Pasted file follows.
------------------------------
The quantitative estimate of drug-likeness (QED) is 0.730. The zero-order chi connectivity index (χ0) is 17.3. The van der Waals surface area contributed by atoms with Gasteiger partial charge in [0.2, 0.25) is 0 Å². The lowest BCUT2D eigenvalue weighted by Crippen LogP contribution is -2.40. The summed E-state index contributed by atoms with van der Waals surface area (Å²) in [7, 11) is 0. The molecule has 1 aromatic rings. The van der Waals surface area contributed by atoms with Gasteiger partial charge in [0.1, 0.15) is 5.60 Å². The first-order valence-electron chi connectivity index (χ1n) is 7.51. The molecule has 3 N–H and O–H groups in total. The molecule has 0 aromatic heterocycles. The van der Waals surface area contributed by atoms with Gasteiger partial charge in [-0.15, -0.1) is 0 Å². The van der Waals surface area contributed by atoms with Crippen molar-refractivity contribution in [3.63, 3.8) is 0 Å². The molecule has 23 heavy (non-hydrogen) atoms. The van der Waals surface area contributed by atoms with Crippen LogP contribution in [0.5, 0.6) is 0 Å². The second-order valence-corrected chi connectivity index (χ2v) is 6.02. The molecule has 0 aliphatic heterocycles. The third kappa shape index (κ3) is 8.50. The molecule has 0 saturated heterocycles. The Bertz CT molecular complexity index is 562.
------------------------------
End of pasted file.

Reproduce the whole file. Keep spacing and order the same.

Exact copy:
The quantitative estimate of drug-likeness (QED) is 0.730. The zero-order chi connectivity index (χ0) is 17.3. The van der Waals surface area contributed by atoms with Gasteiger partial charge in [0.2, 0.25) is 0 Å². The lowest BCUT2D eigenvalue weighted by Crippen LogP contribution is -2.40. The summed E-state index contributed by atoms with van der Waals surface area (Å²) in [7, 11) is 0. The molecule has 1 aromatic rings. The van der Waals surface area contributed by atoms with Gasteiger partial charge in [0.1, 0.15) is 5.60 Å². The first-order valence-electron chi connectivity index (χ1n) is 7.51. The molecule has 3 N–H and O–H groups in total. The molecule has 0 aromatic heterocycles. The van der Waals surface area contributed by atoms with Gasteiger partial charge in [-0.15, -0.1) is 0 Å². The van der Waals surface area contributed by atoms with Crippen molar-refractivity contribution in [3.63, 3.8) is 0 Å². The molecule has 23 heavy (non-hydrogen) atoms. The van der Waals surface area contributed by atoms with Crippen LogP contribution in [0.5, 0.6) is 0 Å². The second-order valence-corrected chi connectivity index (χ2v) is 6.02. The molecule has 0 aliphatic heterocycles. The third kappa shape index (κ3) is 8.50. The molecule has 0 saturated heterocycles. The Bertz CT molecular complexity index is 562.